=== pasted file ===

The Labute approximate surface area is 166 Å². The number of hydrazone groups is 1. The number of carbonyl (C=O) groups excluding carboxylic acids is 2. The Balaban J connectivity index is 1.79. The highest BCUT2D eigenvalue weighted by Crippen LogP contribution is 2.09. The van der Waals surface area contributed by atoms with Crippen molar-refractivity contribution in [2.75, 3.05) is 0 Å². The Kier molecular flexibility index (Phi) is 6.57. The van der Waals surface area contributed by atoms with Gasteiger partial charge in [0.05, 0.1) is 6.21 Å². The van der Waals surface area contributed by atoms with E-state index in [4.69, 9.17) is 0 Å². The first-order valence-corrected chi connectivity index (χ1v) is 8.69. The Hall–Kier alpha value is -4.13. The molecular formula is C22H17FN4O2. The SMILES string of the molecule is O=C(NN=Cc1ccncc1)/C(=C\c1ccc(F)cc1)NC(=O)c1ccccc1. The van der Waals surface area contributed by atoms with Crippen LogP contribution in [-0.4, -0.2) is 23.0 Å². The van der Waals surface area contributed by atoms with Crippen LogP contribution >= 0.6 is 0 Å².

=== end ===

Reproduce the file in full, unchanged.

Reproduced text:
The Labute approximate surface area is 166 Å². The number of hydrazone groups is 1. The number of carbonyl (C=O) groups excluding carboxylic acids is 2. The Balaban J connectivity index is 1.79. The highest BCUT2D eigenvalue weighted by Crippen LogP contribution is 2.09. The van der Waals surface area contributed by atoms with Crippen molar-refractivity contribution in [2.75, 3.05) is 0 Å². The Kier molecular flexibility index (Phi) is 6.57. The van der Waals surface area contributed by atoms with Gasteiger partial charge in [0.05, 0.1) is 6.21 Å². The van der Waals surface area contributed by atoms with E-state index in [4.69, 9.17) is 0 Å². The first-order valence-corrected chi connectivity index (χ1v) is 8.69. The Hall–Kier alpha value is -4.13. The molecular formula is C22H17FN4O2. The SMILES string of the molecule is O=C(NN=Cc1ccncc1)/C(=C\c1ccc(F)cc1)NC(=O)c1ccccc1. The van der Waals surface area contributed by atoms with Crippen LogP contribution in [-0.4, -0.2) is 23.0 Å². The van der Waals surface area contributed by atoms with Crippen LogP contribution >= 0.6 is 0 Å².